“I learned more at the kitchen table in my house than any university could teach me,” Chris Newell told Hyperallergic, referencing his late father, Passamaquoddy scholar and cultural preservationist Wayne Newell. “And a lot of what I end up teaching is stuff I learned from him,” he continued, after affectionately adding that he attended the “College of Wayne.”
Newell, a Passamaquoddy citizen with a consultancy practice based on furthering knowledge of Native histories, imparted his cultural knowledge of the Wabanaki Confederacy in his role as the Indigenous Inclusion Advisor for the Portland Museum of Art’s expansion project. (The Wabanaki Confederacy is a Native American confederation of the Mi’kmaq, Passamaquoddy, Penobscot, and Maliseet peoples.) With Newell’s guidance, the West coast-based firm LEVER Architecture won the international design competition for the Maine museum’s massive undertaking.
But what does an Indigenous Inclusion Advisor do, exactly?
Raised on the Passamaquoddy Indian Township Reservation in rural Washington County, Maine, Newell was brought up with the belief that English was the foreign language of this land. “I had always been raised with the worldview that all of the roads, the buildings, everything is an overlay above what our ancestors lived on for 12,000 years sustainably,” he said. It was this element — this ability to “think through the Passamaquoddy language” — that enabled Newell to help the museum, which he calls an “artifact of colonialism,” commit to environmental stewardship by adopting Indigenous practices and ideologies.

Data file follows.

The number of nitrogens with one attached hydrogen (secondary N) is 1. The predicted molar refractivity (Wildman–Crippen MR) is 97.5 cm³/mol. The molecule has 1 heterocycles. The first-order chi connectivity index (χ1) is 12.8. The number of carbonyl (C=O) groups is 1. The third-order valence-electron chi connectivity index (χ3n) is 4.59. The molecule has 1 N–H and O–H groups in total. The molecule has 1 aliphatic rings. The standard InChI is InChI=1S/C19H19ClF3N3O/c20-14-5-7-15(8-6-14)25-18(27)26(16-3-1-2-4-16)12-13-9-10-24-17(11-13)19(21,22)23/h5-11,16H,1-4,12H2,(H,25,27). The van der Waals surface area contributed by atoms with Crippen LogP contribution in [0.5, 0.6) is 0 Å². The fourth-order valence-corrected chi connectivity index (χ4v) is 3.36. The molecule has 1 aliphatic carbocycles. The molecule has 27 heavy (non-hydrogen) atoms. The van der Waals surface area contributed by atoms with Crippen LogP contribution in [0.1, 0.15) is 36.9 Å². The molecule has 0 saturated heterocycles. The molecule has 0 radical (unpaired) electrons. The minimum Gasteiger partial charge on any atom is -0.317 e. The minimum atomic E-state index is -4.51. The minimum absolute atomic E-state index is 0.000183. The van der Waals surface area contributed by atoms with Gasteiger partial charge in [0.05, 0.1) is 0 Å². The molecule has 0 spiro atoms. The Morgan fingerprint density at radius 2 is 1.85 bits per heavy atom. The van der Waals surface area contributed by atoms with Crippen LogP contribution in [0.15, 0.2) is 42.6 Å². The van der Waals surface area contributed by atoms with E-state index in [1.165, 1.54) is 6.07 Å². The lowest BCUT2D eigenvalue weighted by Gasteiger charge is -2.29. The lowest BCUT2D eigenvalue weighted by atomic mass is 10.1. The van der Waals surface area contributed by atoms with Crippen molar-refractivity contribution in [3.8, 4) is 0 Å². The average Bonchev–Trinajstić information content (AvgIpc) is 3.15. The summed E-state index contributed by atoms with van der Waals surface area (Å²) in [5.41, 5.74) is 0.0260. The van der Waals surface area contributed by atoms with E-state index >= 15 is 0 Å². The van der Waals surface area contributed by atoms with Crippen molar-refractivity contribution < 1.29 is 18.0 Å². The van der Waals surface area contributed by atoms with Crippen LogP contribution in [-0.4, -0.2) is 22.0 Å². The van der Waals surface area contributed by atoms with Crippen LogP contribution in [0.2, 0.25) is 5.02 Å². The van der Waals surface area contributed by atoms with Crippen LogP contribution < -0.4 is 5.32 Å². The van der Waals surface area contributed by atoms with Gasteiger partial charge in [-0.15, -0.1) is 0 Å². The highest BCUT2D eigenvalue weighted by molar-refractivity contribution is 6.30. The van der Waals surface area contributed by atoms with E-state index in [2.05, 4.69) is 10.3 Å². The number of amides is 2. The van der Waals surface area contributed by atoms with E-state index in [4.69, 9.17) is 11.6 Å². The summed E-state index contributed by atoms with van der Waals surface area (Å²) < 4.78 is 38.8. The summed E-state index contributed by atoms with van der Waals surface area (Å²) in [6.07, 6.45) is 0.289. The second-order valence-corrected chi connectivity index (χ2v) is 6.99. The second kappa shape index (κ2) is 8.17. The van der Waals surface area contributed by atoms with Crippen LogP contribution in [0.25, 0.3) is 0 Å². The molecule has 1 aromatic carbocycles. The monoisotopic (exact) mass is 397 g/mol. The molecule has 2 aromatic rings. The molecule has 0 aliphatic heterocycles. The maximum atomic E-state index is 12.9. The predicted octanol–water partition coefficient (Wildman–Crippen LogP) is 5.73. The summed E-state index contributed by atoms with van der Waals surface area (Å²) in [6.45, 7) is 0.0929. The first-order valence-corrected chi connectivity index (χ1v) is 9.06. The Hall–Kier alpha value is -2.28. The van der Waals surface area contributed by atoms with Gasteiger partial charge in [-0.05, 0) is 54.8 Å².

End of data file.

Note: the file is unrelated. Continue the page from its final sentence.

The Portland Museum of Art debuted the design competition last June after it announced that the existing campus was experiencing constraints as visitor attendance climbed significantly in the last five years. Since it was founded in 1882, the museum has undergone multiple expansions and building acquisitions for its continuously growing audience and collections, all of which were of the red-brick or colonial-style variety that defines classic New England architecture. In 2017, the museum declared its commitment to Portland’s expanding community through “Art for All,” a contemporary vision to enhance diversity, equity, accessibility, and inclusion within and beyond the institution through staff support, nuanced curation, and more opportunities for local outreach.
Newell was particularly excited about LEVER’s sustainability efforts and use of mass timber, an abundant resource in Maine that has shown significant promise in emissions reduction. From the beginning of the project, Newell was brought in to educate the team about Wabanaki culture, worldview, and cosmology to inform the design approach for the expansion. The final model incorporates free access to the museum’s first floor and sculpture gardens on the basis of emphasizing the Wabanaki peoples’ message of welcoming and inclusivity.
“We wanted it to be free, inclusive space, because when you pay, then you start getting outside of Wabanaki values with the barrier of dollars and cents,” Newell explained. “Accessibility creates those spaces where conversation can happen. You can grab a coffee and sit there and watch people make art. You can sit in the sculpture garden amongst art. You can be inspired in and have a conversation in those places, and you don’t have to spend a dime to do it. It can’t get much more inclusive than that, you know?”